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      OA05.03 - Development of a Fatigue and Breathlessness Group for Thoracic Oncology Patients (Now Available) (ID 2612)

      15:15 - 16:45  |  Author(s): Faye Dickinson

      • Abstract
      • Presentation
      • Slides

      Background

      Cancer related fatigue and breathlessness are well-established common symptoms of lung cancer, with 57%-100% of all lung cancer patients experiencing cancer related fatigue and 19%-51% experiencing dyspnoea. Both symptoms can be highly subjective and distressing for the individual, impacting on all domains of their life: physical, social and emotional.

      Due to this fatigue, dyspnoea and anxiety are a symptom cluster effecting up to 96% lung cancer patients, and is associated with poor performance status and reduced patient reported quality of life (QoL).

      In order to address this the symptoms of fatigue, breathlessness and anxiety need to be addressed concurrently in order to ensure the best results for the individual and improve QoL.

      Method

      A literature review was completed using online journal libraries to determine the incidence and impact of fatigue and breathlessness on lung cancer patients, as well as the most effective symptoms management interventions.

      Following this, patients attending the thoracic oncology outpatient clinics at Guy’s Cancer Centre completed a questionnaire to determine:

      1. The incidence fatigue, breathlessness and mood changes

      2, Their individual experience of the symptoms

      3. If the symptoms are impacting on QoL

      4. Would they want to attend a group to address these symptoms

      5. The preferred location, time and frequency of the group

      Outcome measures to address the symptoms were reviewed to ensure that those with the highest validity were selected for use.

      Result

      A six session group was developed, using the Breathing, Thinking Functioning model at its core, to ensure that the sessions address all domains of the patients life, as well as the mechanisms of dyspnoea. Sessions also addressed fatigue and sleep hygiene, once again addressing the issues holistically.

      Each session consists of both an educational element, to address the subject of the week, followed by a practical session to allow for practice of the techniques provided and assist the individuals to gain mastery of these.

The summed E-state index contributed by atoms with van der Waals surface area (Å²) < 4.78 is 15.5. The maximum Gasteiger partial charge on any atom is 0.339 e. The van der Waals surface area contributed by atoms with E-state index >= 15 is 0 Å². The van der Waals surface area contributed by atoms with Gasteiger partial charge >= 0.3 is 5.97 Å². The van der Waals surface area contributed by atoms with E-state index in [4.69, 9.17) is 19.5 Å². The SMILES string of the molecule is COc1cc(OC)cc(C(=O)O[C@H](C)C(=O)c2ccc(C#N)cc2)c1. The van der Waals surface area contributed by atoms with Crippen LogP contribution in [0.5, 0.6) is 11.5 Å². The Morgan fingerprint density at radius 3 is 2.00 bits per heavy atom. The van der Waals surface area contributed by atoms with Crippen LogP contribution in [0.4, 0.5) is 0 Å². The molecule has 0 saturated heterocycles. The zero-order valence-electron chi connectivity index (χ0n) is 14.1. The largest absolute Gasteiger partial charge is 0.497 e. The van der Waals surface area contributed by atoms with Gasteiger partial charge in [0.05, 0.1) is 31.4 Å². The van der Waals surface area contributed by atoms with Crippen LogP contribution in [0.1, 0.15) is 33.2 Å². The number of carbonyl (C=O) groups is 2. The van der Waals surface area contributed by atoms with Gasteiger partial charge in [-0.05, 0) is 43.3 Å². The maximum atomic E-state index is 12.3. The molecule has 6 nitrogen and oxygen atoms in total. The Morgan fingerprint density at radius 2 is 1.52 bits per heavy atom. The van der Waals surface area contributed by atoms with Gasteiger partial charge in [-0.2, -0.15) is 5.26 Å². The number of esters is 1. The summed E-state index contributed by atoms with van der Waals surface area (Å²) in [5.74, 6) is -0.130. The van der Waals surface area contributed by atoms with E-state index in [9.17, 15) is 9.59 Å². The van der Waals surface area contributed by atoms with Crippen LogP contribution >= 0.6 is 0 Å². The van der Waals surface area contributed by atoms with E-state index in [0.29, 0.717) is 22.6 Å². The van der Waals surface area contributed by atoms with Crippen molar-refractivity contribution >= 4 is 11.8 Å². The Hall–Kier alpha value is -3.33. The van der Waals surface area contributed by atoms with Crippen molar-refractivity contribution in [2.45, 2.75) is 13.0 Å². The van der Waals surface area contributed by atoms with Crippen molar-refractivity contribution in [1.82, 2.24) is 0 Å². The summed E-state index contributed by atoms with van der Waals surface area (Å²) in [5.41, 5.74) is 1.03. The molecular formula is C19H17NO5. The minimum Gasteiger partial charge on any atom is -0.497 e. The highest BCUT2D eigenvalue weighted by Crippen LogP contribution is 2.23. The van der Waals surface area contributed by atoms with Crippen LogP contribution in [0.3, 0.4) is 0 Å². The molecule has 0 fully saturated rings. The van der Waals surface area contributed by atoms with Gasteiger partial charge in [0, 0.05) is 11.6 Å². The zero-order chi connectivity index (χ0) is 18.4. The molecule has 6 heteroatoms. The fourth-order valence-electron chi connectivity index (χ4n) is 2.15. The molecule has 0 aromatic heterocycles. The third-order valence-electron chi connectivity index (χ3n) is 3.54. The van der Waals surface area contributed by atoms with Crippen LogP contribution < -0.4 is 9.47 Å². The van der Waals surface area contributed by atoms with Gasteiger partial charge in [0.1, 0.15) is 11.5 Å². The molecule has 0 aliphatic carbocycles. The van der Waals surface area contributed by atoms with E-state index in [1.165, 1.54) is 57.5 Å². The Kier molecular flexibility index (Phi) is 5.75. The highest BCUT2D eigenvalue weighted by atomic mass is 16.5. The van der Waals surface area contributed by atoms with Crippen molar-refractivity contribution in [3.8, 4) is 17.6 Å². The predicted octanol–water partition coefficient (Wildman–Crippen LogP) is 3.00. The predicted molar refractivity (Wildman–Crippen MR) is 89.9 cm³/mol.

In order to gain both qualitative and quantitative data, patients complete the FACIT-Fatigue, EORTC QLQ-C30, Dyspnoea 12 and individual goal setting prior to commencing the programme. The individual goals are discussed with the clinician when attending the initial session to ensure that these are addressed during the group. On completion of the session these assessment are repeated in order to determine the impact that the group has had on all symptoms as well as the individuals QoL.

      Conclusion

      Fatigue and breathlessness are debilitating side effects of a lung cancer diagnosis, which result in both physical and emotional changes for the patient.

      In order to address these symptoms holistically they need to be address concurrently, as well as addressing the impact they have on anxiety and depression.

      By providing a structured group programme to address these symptoms and the impact they have on the individual, it allows patients to master skills to reduce the impact of these symptoms, as well as promote self-management and improve QoL.

      Only Members that have purchased this event or have registered via an access code will be able to view this content. To view this presentation, please login, select "Add to Cart" and proceed to checkout. If you would like to become a member of IASLC, please click here.

      Only Active Members that have purchased this event or have registered via an access code will be able to view this content. To view this presentation, please login or select "Add to Cart" and proceed to checkout.